By Lawrence Kramer
This elegantly written booklet is a daring try and reinterpret the character of sexual violence and to visualize the potential of overcoming it. Lawrence Kramer lines modern day sexual identities to their nineteenth-century assets, drawing at the tune, literature, and regarded the interval to teach how common identification either promotes and rationalizes violence opposed to women.To make his case, Kramer makes use of operatic lovedeaths, Beethoven's "Kreutzer Sonata" and the Tolstoy novella named after it; the writings of Walt Whitman and Alfred Lord Tennyson, psychoanalysis, and the good judgment of desires. In formal and casual reflections, he explores the self-contradictions of masculinity, the moving alignments of femininity, authority, and wish, and the interdependency of heterosexual- and homosexuality. whilst, he imagines choices that can permit gender to be free of the present procedure of polarities that unavoidably advertise sexual violence.Kramer's writing avoids the traditional gown of highbrow authority and strikes among track and literature in a mode that's either intimate and potent. He combines educated scholarship with candid own utterance and makes transparent what's at stake during this the most important debate. After the Lovedeath could have a profound effect on somebody drawn to new how one can take into consideration gender.
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Extra resources for After the Lovedeath: Sexual Violence and the Making of Culture
108 ― Aural Sex Music spellbindingly performed is the great medium of gender synergy. That is what Tolstoy hated and feared in music, and also what Tennyson and Whitman loved in it. "Under the influence of music," writes Tolstoy as Pozdnyshev, "it seems to me that I feel what I do not really feel, that I understand what I do not understand, that I can do what I cannot do . . Music carries me immediately and directly into the mental condition [of the man who] composed it. My soul merges with his and together with him I pass from one condition into another, but why this happens I don't know" (410-11).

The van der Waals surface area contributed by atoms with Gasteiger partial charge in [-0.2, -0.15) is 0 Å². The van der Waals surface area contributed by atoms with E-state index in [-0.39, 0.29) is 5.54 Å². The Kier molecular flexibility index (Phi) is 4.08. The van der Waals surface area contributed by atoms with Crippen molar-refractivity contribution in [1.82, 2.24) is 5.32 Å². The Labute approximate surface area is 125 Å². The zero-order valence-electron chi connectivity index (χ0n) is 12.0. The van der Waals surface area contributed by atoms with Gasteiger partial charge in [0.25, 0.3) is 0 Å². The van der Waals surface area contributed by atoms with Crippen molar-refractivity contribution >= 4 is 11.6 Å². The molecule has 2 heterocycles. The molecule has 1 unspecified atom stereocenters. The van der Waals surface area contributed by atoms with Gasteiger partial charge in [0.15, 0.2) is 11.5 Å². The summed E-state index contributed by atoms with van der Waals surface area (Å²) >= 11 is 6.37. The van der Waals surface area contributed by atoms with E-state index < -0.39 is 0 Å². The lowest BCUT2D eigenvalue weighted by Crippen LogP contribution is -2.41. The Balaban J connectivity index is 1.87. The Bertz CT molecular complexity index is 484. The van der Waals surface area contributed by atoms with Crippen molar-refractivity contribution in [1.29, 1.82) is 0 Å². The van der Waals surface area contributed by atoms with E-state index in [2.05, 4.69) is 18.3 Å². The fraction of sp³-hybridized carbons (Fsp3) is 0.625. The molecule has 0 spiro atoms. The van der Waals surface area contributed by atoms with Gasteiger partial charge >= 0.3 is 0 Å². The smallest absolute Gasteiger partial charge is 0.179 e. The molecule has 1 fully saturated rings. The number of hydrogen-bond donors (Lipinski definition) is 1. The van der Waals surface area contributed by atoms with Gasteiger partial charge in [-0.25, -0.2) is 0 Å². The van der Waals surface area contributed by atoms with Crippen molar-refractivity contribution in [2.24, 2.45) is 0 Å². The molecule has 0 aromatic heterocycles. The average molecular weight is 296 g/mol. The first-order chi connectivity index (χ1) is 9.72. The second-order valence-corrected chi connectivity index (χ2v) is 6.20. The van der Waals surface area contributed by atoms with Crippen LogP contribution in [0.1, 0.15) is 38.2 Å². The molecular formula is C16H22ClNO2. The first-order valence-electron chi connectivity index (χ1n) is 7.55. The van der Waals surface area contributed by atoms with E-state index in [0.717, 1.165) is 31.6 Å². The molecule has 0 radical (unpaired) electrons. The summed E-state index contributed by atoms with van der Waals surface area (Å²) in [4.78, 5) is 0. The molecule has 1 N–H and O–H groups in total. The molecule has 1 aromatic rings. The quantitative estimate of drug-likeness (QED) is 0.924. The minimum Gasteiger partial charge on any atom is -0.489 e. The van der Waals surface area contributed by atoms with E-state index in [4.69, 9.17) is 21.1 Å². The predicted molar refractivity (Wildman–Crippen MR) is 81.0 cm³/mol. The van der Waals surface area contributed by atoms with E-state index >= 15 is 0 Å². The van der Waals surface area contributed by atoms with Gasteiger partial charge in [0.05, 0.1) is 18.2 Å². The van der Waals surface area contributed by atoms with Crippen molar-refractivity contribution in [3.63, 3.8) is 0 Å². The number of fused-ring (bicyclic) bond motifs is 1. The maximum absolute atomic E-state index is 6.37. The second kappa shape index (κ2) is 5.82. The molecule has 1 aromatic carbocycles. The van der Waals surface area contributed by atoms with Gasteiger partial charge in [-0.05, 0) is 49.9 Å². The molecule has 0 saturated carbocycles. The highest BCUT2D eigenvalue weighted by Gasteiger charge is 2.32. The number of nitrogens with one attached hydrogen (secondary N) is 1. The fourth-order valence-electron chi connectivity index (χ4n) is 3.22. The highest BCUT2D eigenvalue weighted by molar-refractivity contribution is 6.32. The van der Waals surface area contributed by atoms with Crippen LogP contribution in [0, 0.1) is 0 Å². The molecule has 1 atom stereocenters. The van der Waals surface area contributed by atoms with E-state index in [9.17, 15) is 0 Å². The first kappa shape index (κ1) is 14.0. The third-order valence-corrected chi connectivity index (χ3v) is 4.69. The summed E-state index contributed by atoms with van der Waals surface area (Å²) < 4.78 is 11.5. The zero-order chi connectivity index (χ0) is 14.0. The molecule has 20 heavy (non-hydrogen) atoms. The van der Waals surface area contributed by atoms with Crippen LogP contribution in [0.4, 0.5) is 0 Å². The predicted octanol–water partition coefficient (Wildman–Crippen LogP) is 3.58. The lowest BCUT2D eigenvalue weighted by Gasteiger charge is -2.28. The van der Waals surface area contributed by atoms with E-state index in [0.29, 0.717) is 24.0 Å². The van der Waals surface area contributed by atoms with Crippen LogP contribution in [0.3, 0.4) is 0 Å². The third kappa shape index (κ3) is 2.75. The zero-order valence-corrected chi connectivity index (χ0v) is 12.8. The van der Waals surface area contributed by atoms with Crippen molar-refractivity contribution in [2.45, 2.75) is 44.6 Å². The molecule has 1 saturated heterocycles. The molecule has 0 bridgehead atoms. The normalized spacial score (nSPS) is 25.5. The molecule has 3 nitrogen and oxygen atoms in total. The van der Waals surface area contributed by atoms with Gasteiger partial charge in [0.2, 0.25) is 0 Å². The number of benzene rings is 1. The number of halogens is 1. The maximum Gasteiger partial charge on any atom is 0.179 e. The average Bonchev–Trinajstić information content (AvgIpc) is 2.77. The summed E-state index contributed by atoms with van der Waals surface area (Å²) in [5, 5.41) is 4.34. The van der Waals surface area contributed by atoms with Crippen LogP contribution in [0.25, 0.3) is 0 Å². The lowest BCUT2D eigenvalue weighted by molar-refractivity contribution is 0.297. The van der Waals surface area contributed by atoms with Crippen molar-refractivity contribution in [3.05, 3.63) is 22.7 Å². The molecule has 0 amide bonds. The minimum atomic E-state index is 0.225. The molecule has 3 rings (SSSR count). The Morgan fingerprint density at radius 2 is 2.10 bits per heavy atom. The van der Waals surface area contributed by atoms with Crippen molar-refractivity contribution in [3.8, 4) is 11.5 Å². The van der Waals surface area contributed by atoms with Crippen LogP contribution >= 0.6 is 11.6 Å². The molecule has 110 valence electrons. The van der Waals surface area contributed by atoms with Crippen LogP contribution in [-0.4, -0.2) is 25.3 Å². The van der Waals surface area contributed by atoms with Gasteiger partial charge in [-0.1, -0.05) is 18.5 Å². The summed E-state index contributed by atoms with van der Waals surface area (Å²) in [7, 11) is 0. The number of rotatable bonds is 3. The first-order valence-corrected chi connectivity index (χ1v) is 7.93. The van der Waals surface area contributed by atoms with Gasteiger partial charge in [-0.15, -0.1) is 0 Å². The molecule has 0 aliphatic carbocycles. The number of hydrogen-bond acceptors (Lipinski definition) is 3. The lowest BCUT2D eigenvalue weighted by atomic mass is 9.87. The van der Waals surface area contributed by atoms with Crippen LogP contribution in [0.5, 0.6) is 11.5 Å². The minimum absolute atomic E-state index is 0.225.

And in this appearance, we (those addressed, the male spectators) find the illusion of a mastery without violence, without violation. In the awkwardness of the singer, her untidy hair, her self-conscious homeliness, we see—we almost hear—her eagerness to please. In the silence of the singer we hear—we almost see—the voice that would please us. Repository of the bliss she cannot keep, released from that open mouth, this voice-phallus is his who views it. He can even seem to grasp it, running his gaze up along the thyrsus of the conductor's baton that, doubling the painter's brush, is held by an anonymous masculine hand at, or into, the bottom left margin of the image.
But what is this famous center, the loss of which, dreaded or celebrated, is supposed to be a cardinal fact of our postmodern condition? One way to think of the center is as what Freud called the ego ideal, the imaginary person one wishes to be. The pleasure of self-esteem is the pleasure of fusion with this person. In Oedipal culture that fusion would coincide with the perfect unbroken articulation of gender polarity. By contrast the pleasure of gender synergy would consist in the practical everyday deconstruction of the ego ideal, its continual unveiling as a cluster of many, perhaps innumerable persons one wishes to be—sometimes.